Showing posts from May 31, 2017

Today's Trumpery

[A daily pastiche of Trumpisms and responses thereto. *RON*]

Trump said just 6 false things in the last 10 days, his least dishonest stretch as president, The Star [from a running tally of 250 lies so far]
Trump administration plans to minimize civil rights efforts in agencies, Washington Post
Trump has reportedly decided to withdraw from the Paris climate deal, Business Insider
While Congress Obsesses Over Russia, Americans Being 'Left Behind', Common Dreams
Six Things Trump's FCC Chairman Doesn't Want You to Know About Net Neutrality, Truthout
Awakening from the Trump Nightmare, Moyers & Company [In post-modern democracies, there is one and only one boss: public opinion. And the signs of public disgust are mounting.]

Canada's Income Inequality ‘Surged Under Harper': Analysis

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[Unsurprising, perhaps, but useful documentation to counter the 'alternative facts' crowd. It will be interesting to track this during the Trudeau administration. *RON*]
Daniel Tencer, Huffington Post, 29 May 2017
Poverty and income inequality increased in Canada during the Harper era — but whether or not the policies of the previous Conservative government are to blame remains an open question.

Between 2006 and 2015, when Prime Minister Stephen Harper was in power, after-tax earnings among Canadians grew from a median of $62,700 to $69,100 — an increase of 10.2 per cent, according to Statistics Canada data released on Friday.

“But the gains were very unfairly distributed,” wrote economist Andrew Jackson in a blog post asserting that inequality "surged under Harper."

Crunching StatsCan's numbers, Jackson — a former economist at the Canadian Labour Congress and now a senior policy advisor at the Broadbent Institute — determined…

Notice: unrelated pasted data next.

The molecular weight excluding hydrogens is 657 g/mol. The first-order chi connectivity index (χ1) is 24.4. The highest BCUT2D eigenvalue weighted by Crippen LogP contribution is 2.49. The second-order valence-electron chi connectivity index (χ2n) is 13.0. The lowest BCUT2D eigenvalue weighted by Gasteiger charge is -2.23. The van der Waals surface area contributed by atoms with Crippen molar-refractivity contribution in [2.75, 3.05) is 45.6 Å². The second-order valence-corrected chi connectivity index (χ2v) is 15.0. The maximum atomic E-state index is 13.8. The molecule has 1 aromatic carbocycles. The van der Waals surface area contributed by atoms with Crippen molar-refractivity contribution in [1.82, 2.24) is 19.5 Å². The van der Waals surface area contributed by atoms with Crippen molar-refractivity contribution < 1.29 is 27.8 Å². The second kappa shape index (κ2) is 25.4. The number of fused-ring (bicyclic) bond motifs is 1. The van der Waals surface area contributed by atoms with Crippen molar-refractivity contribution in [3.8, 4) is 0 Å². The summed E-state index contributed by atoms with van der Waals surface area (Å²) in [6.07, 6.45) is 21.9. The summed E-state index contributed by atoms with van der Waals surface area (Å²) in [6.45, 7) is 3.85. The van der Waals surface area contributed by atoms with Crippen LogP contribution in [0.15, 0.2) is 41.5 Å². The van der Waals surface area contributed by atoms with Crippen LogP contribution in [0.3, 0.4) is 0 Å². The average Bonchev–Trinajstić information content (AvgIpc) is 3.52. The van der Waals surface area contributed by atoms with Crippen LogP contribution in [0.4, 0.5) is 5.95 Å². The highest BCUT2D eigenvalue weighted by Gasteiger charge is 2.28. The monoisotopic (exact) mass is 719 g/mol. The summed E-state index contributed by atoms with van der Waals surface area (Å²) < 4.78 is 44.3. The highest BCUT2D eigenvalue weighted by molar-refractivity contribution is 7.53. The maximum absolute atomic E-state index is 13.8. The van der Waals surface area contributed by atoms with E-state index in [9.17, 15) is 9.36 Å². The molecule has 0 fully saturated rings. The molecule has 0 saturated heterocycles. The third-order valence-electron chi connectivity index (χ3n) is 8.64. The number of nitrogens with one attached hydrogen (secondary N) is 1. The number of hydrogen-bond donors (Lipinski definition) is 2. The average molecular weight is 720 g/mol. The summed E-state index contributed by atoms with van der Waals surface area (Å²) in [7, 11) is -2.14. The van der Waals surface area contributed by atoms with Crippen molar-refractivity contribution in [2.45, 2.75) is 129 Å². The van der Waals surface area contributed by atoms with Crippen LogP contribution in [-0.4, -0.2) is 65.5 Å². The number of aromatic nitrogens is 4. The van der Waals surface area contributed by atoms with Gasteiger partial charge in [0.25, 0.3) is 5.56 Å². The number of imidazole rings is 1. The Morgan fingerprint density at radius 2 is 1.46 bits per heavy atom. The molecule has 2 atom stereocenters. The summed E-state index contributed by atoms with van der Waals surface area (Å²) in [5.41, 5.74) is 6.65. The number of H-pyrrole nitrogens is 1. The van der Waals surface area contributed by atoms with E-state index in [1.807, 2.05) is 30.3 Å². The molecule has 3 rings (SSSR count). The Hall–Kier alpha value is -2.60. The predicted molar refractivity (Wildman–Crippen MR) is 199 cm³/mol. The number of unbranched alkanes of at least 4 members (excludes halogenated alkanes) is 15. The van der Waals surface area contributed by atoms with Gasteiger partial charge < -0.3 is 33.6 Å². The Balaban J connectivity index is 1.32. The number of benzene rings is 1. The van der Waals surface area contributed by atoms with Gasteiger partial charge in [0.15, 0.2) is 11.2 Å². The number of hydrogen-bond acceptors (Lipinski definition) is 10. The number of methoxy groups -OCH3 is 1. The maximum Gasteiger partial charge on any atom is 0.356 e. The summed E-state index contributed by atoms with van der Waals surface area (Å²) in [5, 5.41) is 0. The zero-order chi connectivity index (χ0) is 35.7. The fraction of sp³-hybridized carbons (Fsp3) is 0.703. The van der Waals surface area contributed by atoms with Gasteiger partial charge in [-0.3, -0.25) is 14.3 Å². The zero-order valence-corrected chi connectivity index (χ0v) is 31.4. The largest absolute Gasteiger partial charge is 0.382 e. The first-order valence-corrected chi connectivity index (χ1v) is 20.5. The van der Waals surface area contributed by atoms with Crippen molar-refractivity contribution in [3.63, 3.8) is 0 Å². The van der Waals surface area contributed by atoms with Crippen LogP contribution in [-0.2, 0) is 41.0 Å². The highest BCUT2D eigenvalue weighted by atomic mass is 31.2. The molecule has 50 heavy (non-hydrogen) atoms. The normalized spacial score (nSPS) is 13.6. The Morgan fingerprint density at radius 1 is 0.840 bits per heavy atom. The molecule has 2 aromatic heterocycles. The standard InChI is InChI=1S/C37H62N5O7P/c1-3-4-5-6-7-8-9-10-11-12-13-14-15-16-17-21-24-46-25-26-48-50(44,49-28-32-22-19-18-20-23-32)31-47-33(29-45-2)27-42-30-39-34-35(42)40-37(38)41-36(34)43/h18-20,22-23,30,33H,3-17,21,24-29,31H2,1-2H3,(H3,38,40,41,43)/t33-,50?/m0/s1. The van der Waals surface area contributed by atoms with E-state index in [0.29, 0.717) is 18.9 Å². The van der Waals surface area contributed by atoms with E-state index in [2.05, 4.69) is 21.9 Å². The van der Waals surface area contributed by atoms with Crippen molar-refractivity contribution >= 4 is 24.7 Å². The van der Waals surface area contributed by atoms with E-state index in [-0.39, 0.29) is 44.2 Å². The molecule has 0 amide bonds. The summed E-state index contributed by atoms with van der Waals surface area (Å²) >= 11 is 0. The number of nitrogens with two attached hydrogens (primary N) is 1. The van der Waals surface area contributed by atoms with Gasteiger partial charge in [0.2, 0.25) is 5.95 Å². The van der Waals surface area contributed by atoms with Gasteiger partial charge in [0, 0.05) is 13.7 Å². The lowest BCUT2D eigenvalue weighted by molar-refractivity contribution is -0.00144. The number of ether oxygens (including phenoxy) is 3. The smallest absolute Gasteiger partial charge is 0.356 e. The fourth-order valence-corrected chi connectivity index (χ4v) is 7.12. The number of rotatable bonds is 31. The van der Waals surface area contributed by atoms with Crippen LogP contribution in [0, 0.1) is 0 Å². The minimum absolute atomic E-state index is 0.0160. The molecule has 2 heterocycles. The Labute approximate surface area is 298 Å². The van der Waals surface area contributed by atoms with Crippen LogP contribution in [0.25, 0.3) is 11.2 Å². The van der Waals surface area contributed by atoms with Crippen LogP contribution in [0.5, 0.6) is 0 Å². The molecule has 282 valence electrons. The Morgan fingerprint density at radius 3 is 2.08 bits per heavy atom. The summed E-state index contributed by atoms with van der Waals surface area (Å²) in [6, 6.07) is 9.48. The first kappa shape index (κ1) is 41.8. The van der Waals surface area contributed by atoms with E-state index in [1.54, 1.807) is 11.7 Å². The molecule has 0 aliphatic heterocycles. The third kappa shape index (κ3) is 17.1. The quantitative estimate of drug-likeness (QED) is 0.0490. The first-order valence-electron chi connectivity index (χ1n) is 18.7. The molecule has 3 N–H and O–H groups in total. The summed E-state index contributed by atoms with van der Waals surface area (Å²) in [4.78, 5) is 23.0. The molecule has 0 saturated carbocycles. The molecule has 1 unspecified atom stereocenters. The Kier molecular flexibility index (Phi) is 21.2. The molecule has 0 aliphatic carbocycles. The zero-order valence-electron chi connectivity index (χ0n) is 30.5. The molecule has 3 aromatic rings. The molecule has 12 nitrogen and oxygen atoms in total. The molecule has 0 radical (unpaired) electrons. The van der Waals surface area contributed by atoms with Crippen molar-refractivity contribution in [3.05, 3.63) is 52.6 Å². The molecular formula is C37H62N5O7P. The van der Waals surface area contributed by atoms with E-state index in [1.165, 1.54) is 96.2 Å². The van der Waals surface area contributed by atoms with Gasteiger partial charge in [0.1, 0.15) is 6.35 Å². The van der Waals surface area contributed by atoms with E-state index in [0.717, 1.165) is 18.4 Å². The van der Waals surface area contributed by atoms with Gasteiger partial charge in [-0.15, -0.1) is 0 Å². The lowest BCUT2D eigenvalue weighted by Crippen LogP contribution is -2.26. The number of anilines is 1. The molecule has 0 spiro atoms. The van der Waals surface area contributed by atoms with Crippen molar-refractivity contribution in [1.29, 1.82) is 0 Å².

Planned border cellphone, social media password searches for visitors to U.S. causing concern

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[More headaches and delays in the offing. *RON*]
Jim Bronskill, Canadian Press / Global News 30 May 2017

Canadian privacy could be imperiled by apparent U.S. plans to demand cellphone and social media passwords from foreign visitors, a federal watchdog says.

In a letter to the House of Commons public safety committee, privacy commissioner Daniel Therrien warns the recent pronouncements from the Trump administration could mean intrusive searches – even at preclearance facilities in Canada.

READ MORE: What you need to know about digital searches at the border

In February, U.S. Homeland Security Secretary John Kelly suggested at a hearing that American officials could ask people entering the U.S. about the Internet sites they visit as well as passwords to help assess their online activities.

Kelly’s proposal prompted an American coalition of human rights and civil liberties organizations and experts in security, technology and the law to express “deep…

Kinder Morgan Canada shares fall in debut amid political uncertainty in B.C.